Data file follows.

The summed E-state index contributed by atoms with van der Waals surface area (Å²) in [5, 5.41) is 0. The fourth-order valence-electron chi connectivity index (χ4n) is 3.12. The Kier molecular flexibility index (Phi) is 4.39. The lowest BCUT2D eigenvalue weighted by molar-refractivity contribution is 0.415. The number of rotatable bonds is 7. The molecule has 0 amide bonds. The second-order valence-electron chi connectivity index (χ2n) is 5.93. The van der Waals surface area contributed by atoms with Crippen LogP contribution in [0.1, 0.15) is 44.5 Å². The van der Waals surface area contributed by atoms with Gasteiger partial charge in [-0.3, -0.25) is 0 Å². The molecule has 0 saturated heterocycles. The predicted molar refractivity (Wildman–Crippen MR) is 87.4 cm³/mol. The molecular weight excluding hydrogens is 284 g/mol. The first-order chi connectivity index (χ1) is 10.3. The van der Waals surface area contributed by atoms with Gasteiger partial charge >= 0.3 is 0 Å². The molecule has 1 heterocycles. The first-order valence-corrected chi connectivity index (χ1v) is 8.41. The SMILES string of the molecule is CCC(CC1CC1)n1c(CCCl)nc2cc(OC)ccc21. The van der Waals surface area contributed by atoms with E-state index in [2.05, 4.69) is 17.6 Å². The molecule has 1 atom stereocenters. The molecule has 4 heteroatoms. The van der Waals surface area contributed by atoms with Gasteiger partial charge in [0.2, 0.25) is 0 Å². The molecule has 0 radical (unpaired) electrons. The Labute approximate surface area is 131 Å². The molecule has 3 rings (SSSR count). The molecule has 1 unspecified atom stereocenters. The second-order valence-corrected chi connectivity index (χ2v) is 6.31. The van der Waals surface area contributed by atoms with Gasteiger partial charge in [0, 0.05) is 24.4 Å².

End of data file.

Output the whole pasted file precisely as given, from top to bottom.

The summed E-state index contributed by atoms with van der Waals surface area (Å²) in [5, 5.41) is 0. The fourth-order valence-electron chi connectivity index (χ4n) is 3.12. The Kier molecular flexibility index (Phi) is 4.39. The lowest BCUT2D eigenvalue weighted by molar-refractivity contribution is 0.415. The number of rotatable bonds is 7. The molecule has 0 amide bonds. The second-order valence-electron chi connectivity index (χ2n) is 5.93. The van der Waals surface area contributed by atoms with Crippen LogP contribution in [0.1, 0.15) is 44.5 Å². The van der Waals surface area contributed by atoms with Gasteiger partial charge in [-0.3, -0.25) is 0 Å². The molecule has 0 saturated heterocycles. The predicted molar refractivity (Wildman–Crippen MR) is 87.4 cm³/mol. The molecular weight excluding hydrogens is 284 g/mol. The first-order chi connectivity index (χ1) is 10.3. The van der Waals surface area contributed by atoms with Gasteiger partial charge >= 0.3 is 0 Å². The molecule has 1 heterocycles. The first-order valence-corrected chi connectivity index (χ1v) is 8.41. The SMILES string of the molecule is CCC(CC1CC1)n1c(CCCl)nc2cc(OC)ccc21. The van der Waals surface area contributed by atoms with E-state index in [2.05, 4.69) is 17.6 Å². The molecule has 1 atom stereocenters. The molecule has 4 heteroatoms. The van der Waals surface area contributed by atoms with Gasteiger partial charge in [0.2, 0.25) is 0 Å². The molecule has 0 radical (unpaired) electrons. The Labute approximate surface area is 131 Å². The molecule has 3 rings (SSSR count). The molecule has 1 unspecified atom stereocenters. The second-order valence-corrected chi connectivity index (χ2v) is 6.31. The van der Waals surface area contributed by atoms with Gasteiger partial charge in [0, 0.05) is 24.4 Å².